Season tickets prices on the rise, as Southeastern slash cheap-day returns

PUBLISHED: 10:47 05 December 2014 | UPDATED: 10:47 05 December 2014




Train firm looks to soften blow of another price hike for commuters

Commuters are facing up to another 2.5 per cent hike in rail fairs in the new year.

The average price rise across the network will be 2.2 per cent - the lowest for five years, the rail industry confirmed on Friday.

Regulated fares - which include season tickets and walk-up singles and long-distance returns - will rise by 2.5 per cent.

That will mean for a commuter in Sevenoaks, for example, currently paying £3,208 for their annual season, will pay £3,288 in January.

Confirmation of the prices was made this week after the Chancellor George Osborne confirmed July’s Retail Price Index (RPI) which determines the amount operators can raise their ticket prices.

Michael Roberts, director general of the Rail Delivery Group which represents rail operators and Network Rail, said:

“Money from fares goes towards running and maintaining the railway. This benefits not just passengers and businesses but communities across the country, by improving journeys, creating employment and helping to boost the economy.

“Over the next five years, Network Rail is spending on average £27m a day on a better railway, alongside commitments made by train companies to improve services. That will mean more seats, better stations and improved journeys.

“For every pound spent on fares, 97p goes on track, train, staff and other costs while 3p goes in profits earned by train companies for running services on Europe’s fastest growing railway.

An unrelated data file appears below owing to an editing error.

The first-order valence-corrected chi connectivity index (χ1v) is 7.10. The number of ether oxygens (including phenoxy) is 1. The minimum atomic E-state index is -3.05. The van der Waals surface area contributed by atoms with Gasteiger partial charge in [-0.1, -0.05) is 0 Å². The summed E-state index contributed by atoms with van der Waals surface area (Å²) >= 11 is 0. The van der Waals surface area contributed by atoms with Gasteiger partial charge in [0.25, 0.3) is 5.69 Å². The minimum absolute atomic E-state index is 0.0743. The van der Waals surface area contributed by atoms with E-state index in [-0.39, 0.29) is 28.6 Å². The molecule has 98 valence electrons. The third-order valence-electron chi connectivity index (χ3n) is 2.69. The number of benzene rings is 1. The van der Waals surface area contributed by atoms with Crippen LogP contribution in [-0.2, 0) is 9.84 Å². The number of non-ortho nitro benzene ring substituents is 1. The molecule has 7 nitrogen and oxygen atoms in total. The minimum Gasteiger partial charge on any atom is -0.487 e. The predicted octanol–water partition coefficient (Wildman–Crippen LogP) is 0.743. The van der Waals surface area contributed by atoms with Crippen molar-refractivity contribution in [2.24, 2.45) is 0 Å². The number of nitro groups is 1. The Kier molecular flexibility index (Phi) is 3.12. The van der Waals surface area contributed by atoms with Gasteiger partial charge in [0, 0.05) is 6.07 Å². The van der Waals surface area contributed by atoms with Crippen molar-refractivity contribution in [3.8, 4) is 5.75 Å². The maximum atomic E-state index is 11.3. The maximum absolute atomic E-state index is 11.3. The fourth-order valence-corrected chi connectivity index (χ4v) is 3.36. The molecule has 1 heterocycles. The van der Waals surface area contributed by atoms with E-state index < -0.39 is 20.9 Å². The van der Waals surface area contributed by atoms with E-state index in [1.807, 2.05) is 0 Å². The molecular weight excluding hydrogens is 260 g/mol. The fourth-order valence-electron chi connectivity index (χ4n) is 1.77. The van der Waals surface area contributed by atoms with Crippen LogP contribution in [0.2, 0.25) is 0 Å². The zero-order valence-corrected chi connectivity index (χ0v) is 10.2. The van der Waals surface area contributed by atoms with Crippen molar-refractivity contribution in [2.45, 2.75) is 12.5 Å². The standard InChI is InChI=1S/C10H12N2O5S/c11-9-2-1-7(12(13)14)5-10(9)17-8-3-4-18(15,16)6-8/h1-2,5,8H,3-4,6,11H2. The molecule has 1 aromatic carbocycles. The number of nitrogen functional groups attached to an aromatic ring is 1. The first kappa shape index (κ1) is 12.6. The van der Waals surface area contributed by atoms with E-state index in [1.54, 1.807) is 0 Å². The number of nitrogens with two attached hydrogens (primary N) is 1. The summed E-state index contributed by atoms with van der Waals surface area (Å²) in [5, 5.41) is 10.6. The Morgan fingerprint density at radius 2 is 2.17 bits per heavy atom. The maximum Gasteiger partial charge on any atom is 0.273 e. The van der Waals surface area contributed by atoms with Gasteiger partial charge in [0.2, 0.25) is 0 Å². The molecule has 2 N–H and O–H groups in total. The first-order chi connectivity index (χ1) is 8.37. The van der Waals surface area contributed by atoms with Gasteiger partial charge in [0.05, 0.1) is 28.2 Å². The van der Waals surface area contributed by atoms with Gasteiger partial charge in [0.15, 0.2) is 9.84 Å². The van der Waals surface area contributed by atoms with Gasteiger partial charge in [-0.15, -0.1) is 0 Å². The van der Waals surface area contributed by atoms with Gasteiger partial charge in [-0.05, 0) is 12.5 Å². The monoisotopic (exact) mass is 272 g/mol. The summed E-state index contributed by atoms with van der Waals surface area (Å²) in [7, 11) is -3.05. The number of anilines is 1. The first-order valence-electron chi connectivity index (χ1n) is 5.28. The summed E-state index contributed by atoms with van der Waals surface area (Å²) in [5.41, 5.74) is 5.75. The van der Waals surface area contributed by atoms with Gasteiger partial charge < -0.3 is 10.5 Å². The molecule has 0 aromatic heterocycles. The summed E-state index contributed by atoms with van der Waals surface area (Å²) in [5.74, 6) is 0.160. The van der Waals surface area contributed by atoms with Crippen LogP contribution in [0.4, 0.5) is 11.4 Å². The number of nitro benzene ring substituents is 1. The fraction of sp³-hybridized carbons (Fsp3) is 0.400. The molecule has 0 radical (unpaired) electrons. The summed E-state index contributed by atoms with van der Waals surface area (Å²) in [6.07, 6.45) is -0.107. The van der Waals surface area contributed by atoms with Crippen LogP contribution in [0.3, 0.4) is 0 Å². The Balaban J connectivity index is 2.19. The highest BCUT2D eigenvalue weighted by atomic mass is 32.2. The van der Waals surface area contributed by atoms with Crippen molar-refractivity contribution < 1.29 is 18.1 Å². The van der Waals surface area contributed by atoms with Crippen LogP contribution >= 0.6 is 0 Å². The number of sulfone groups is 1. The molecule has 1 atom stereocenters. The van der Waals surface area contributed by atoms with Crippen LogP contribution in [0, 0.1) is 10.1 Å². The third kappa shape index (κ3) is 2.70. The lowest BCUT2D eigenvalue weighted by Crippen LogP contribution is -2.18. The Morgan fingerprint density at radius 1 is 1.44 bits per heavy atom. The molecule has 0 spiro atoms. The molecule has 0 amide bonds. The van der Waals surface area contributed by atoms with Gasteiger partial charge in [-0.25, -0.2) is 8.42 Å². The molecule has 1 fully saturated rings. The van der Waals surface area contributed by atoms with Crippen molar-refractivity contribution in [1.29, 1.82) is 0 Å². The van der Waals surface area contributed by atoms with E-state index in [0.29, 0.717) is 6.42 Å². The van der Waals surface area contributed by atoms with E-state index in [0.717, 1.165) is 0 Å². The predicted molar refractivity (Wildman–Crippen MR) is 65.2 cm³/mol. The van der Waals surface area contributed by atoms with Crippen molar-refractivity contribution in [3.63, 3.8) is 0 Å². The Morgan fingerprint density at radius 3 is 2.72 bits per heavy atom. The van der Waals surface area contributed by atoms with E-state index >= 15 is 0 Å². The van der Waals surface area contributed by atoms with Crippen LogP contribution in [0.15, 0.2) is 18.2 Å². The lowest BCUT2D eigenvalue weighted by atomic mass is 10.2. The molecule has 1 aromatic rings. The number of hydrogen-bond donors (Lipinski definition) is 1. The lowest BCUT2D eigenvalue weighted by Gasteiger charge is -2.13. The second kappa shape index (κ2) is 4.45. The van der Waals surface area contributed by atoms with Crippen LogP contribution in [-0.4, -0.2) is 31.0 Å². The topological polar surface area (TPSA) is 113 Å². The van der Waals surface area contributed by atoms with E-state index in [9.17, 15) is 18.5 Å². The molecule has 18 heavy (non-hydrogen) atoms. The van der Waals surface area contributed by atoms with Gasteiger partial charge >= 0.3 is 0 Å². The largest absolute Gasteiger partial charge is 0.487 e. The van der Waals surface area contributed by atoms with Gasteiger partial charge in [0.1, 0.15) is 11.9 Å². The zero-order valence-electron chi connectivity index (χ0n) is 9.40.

“The industry is continuing to work together to get more for every pound we invest to enable government to make fares decisions which work best for passengers.”

In a bid to soften the blow, Southeastern has also announced a freeze on some off peak fares for 2015, that will cut the cost of more than one million journeys for passengers across Kent and East Sussex.

The new expanded offer means that the cost of a return off peak journey between Margate and London is cut from £32.90 to £22.40 – a 32 percent price reduction.

The train operator also announced it will offer advance fares for the first time in 2015 – allowing customers a discount by pre-booking off peak fares via the Southeastern website.

David Statham, managing director of Southeastern, said: “We know that customers want more value for money and an improvement to their service – and we’re committed to providing just that. More than 250,000 people rely on our trains for their journeys every day and we’re investing fares directly in schemes that will make those journeys easier for our passengers. These include extra seats on some services, providing more staff to help passengers at stations and on trains, refreshing the look of our fleet of trains and improving stations right across our network.”

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